Medications to help you quit
In the addiction treatment world, there’s a rising star: Medication Assisted Treatment. But this approach has been around a while when it comes to tobacco. Learn why it’s so effective.
Medication Assisted Treatment, or MAT, is the evidence-based practice of combining traditional behavioral health treatment with prescription medications. The combination leads to improved outcomes for clients. For opioid use disorders, it more than doubles the rates of success. For tobacco dependence/disorders, it can quadruple it. Medication, combined with working with a tobacco cessation professional, can increase your odds of quitting for good by up to four times, according to the Mayo Clinic.
“Truth be told, smoking kills more people every year than heroin and meth combined,” said Dr. Krista Brucker, an Oaklawn MAT prescriber and emergency medicine physician. Medication for smoking cessation “without a doubt helps people quit smoking at higher rates,” she said.
Nicotine changes your brain over time by stimulating the reward center and reinforcing behavior.
“Nicotine actually releases dopamine at rates as high as alcohol and sometimes cocaine,” said Addictions Team Leader Brooke Marshall, MSW, LCSW, LCAC. “Dopamine is your reward center – the more you do it, the more your brain says you need it.”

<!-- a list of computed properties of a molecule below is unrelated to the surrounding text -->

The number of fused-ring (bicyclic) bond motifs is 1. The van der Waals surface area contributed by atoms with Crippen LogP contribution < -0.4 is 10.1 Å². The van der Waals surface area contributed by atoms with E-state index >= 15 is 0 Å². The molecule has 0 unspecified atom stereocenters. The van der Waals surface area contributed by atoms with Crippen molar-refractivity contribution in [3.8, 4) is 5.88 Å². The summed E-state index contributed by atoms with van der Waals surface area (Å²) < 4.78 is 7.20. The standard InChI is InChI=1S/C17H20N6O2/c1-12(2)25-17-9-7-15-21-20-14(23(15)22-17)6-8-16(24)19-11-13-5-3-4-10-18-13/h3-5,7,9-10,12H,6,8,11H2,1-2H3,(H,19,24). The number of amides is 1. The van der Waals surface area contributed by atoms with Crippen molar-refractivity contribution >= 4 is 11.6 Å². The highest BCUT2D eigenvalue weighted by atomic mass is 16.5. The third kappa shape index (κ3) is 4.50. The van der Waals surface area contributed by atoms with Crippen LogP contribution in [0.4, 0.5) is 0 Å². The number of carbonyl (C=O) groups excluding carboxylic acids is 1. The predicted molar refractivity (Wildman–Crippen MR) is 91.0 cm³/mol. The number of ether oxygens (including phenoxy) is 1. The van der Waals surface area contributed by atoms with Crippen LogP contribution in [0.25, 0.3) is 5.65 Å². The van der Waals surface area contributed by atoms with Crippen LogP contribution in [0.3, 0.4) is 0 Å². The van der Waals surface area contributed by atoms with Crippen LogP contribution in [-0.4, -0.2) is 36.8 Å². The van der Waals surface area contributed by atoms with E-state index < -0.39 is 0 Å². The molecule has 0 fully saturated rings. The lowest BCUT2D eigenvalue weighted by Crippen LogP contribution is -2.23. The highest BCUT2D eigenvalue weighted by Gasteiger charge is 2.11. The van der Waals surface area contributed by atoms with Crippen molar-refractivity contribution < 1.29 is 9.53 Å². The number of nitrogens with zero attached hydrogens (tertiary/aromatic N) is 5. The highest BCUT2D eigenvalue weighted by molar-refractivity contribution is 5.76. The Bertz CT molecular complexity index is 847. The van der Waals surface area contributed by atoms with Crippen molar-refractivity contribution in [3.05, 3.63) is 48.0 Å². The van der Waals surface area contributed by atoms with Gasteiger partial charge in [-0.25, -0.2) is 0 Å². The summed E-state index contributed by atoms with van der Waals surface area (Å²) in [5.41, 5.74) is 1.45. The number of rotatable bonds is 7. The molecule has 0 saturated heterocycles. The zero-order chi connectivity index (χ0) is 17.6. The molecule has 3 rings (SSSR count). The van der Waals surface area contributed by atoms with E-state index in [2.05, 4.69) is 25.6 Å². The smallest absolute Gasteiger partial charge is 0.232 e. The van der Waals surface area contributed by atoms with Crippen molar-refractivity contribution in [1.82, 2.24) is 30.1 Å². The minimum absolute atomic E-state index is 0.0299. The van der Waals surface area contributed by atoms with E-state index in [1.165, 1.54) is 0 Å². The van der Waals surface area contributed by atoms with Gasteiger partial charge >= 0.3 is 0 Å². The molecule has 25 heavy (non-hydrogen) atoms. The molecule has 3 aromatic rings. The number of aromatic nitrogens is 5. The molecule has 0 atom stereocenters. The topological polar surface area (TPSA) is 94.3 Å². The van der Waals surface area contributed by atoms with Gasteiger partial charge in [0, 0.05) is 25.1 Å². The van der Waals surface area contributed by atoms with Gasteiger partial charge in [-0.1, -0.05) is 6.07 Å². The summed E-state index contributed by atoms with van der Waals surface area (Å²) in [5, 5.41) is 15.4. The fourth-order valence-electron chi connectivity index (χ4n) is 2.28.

That’s also why when you quit, you’ll experience cravings and other physical withdrawal symptoms.
Medication helps manage what’s going on in your brain, lessening your dependence on nicotine over time, or regulating neurotransmitters and receptors so you don’t need nicotine. They can often be used in combination.
Smoking cessation & psychiatric concerns
Some smoking cessation medications have been linked to psychiatric symptoms, which are rare but can be severe.
At one time, both varenicline and bupropion carried black box labels warning of suicidal thoughts and behaviors, agitation and hostility. These were believed to be worse among those who had pre-existing mental health conditions. The black box label was removed in 2016 after further research showed that the medication did not worsen any of those reported symptoms compared to a placebo.
“Every medication has risks,” said Dr. Brucker. “There are some reports of increased psych symptoms that need to be monitored carefully. They are overall very rare, but patients should know to look out for them and call [their physician] if they experience any of them.”
She said it’s often the case that doctors can decrease the dose, giving patients the benefit of the medication while lessening the side effects.
For smokers who have a mental health diagnosis and may already be taking psychiatric medications, their tobacco cessation care should be coordinated with their psychiatric prescriber, but can also typically benefit from smoking cessation medication.